British RAF Fighter Jets Fly With 3D Printed Parts for the First Time

3D printing has taken to the skies again! British Royal Air Force fighter jets have flown with 3D printed parts for the first time.

The parts were created by defense company BAE systems, at a Royal Air Force base in Norfolk. According to BAE Systems, the 3D printed metal components were used on board Tornado fighter jets that made their successful test flights out of the defense firm’s airfield at Warton, Lancashire last month.

Investing in 3D technology could prove to be a successful way for the Royal Air Force to cut costs, according to BAE systems. BBC News reports that using 3D technology to produce parts could cut the RAF’s maintenance and service expenses by over £1.2 million ($1.96million) over the next four years.


According to Mike Murray, head of Airframe Integration at BAE Systems, 3D printing reduces manufacturing costs and improves manufacturing support. “You are suddenly not fixed in terms of where you have to manufacture these things,” said Murray. “You can manufacture the products at whatever base you want, providing you can get a machine there, which means you can also start to support other platforms such as ships and aircraft carriers.”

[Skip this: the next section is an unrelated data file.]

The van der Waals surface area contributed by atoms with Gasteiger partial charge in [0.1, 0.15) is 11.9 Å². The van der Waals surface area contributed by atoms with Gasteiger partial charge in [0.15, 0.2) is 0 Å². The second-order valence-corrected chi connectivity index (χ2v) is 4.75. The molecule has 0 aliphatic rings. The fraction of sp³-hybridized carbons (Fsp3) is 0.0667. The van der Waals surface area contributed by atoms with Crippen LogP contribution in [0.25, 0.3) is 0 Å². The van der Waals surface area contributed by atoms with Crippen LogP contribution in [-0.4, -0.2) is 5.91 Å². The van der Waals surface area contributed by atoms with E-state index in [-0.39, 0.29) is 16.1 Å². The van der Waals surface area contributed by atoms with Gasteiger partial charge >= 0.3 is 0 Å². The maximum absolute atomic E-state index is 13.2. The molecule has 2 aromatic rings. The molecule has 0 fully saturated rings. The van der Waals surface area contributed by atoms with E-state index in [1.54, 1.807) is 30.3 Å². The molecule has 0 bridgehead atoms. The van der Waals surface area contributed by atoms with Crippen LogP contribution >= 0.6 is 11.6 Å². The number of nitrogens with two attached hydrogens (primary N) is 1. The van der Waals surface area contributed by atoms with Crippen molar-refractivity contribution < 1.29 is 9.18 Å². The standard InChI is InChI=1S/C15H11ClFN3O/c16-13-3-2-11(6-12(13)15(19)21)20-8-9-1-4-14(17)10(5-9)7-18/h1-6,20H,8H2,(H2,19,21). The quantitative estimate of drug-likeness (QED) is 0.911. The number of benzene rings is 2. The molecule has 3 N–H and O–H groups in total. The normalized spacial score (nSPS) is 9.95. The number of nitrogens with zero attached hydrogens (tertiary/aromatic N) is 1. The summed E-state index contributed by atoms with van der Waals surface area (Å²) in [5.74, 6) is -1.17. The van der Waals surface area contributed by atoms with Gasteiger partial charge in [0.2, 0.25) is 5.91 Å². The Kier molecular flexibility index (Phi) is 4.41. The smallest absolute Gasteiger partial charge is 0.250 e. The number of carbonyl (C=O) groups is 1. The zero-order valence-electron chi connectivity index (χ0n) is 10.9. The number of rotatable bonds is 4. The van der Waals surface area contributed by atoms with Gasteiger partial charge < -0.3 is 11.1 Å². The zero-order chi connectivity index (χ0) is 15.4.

“And if it’s feasible to get machines out on the front line, it also gives improved capability where we wouldn’t traditionally have any manufacturing support,” Murray continued.

3D printed parts that were used on the Tornado fighter jets include protective covers for cockpit radios, protective guards for the landing gear, and support struts for air intake doors. Some of these parts cost less that £100 ($163) to produce.

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